Scottish Labour launches 'manifesto for change'

Scottish Labour has launched its manifesto for the general election, which it says provides an opportunity to deliver change “for this generation and the next”.

Leader Anas Sarwar says the party will prioritise economic stability and growing the economy.

The manifesto promises to cut NHS waiting times and fund 160,000 additional appointments every year in Scotland.

The party says its proposals will mean a pay rise for more than 200,000 people in Scotland.

The manifesto also includes plans for the energy sector, help for first-time house buyers and steps to raise educational standards.

election banner

As it happened: Scottish Labour launch manifesto

Poll tracker: How do parties compare?

Voting: Who can I vote for in the general election?

General election 2024: All BBC stories and analysis

At the launch in Edinburgh, Mr Sarwar said Labour would ban zero-hour contracts, end fire and rehire practices and deliver a genuine living wage.

The party plans to set up Great British Energy - a publicly-owned clean power company, headquartered in Scotland, which would be paid for by a windfall tax on oil and gas companies.

It also says it will improve access to apprenticeships, support first-time buyers and create 69,000 Scottish jobs in the clean energy industries.

“This election is the chance to deliver a decade of national renewal, and this manifesto is a blueprint to a brighter future," said Mr Sarwar.

“It’s an opportunity to change Scotland for this generation – and the next. It’s an opportunity we need to make sure we don’t miss.”

Anas Sarwar
[PA Media]

Mr Sarwar said that delivering change in Scotland was "a two-stage process".

"It begins in just 17 days when we can finally get rid of this lying, corrupt, incompetent Tory government - but that is just the start," he said.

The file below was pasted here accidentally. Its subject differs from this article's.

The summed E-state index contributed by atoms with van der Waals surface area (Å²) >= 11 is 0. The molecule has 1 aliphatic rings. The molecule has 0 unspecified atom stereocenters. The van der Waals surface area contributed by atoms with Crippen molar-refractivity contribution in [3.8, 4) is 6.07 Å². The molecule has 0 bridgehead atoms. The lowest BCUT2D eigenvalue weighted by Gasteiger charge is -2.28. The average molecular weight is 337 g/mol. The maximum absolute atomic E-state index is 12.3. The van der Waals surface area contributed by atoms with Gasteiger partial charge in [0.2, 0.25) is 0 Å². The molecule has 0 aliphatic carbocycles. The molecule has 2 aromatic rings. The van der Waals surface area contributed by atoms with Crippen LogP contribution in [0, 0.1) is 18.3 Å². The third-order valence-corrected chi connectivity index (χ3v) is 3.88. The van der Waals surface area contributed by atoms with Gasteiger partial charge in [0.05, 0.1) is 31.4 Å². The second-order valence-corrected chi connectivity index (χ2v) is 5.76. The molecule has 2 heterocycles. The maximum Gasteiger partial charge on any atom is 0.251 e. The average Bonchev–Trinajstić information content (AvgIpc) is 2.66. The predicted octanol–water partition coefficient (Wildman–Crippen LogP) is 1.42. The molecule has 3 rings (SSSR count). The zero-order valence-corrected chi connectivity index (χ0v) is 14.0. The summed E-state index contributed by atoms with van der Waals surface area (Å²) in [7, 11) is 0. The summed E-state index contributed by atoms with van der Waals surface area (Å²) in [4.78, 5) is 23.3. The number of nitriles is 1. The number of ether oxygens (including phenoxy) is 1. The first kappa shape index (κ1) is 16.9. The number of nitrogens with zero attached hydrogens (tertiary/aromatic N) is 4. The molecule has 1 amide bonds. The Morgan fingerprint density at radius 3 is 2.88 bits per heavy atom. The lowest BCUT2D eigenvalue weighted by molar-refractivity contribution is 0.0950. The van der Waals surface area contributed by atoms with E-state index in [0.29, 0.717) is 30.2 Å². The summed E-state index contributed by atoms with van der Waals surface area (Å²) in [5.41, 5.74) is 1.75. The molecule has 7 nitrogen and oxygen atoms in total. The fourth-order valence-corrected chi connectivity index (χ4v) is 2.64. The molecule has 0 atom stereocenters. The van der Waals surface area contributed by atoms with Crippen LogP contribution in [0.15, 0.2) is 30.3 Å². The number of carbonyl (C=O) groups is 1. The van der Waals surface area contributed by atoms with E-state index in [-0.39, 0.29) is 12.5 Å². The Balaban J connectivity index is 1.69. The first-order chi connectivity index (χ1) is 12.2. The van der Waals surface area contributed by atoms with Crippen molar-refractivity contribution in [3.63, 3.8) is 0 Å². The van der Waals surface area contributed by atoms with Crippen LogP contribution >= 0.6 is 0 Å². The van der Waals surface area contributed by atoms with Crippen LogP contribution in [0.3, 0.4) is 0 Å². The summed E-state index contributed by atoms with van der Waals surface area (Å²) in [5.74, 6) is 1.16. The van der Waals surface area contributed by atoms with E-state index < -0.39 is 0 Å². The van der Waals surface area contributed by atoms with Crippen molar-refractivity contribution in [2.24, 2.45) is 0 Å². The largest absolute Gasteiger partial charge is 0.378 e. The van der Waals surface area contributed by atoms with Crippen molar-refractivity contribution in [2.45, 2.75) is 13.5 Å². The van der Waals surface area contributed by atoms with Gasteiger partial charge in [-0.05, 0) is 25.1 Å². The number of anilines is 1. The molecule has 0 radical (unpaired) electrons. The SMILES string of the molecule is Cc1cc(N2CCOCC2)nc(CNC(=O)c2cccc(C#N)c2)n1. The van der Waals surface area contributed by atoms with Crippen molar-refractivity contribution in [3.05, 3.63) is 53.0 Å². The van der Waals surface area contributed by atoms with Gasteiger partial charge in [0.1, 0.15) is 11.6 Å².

"In 2026, we need a change of direction at Holyrood as much as we need one at Westminster today.

"The SNP has failed the people of Scotland - breaking our NHS, ruining our once world-leading education system, and tarnishing our politics by wasting and misusing your money."

Taking questions from journalists after his speech, Mr Sarwar was repeatedly questioned about the two-child benefit cap - which limits the number of children for which families can claim benefits.

Labour has come under pressure from campaigners over its stance after saying it will not be able to scrap the measure due to a lack of funding.

Mr Sarwar said his party had been right to oppose and vote against the two-child limit.

But he added: "The honest reality is after 14 years of Tory economic carnage, we will not be able to do everything we want to do as fast as we want to do."

Elsewhere on the campaign trail, SNP leader John Swinney was in Oban to meet representatives from the seafood industry.

Scottish Conservative leader Douglas Ross spent the morning meeting representatives from the fishing industry in Fraserburgh to highlight his party's commitment to safeguarding fishing waters.

Scottish Liberal Democratleader Alex Cole-Hamilton was at Glasgow Science Centre to discuss plans to ensure the whole UK reaches net zero by 2045.

The Scottish Greens will be campaigning at the University of Glasgow, calling for an end to investment in the arms industry.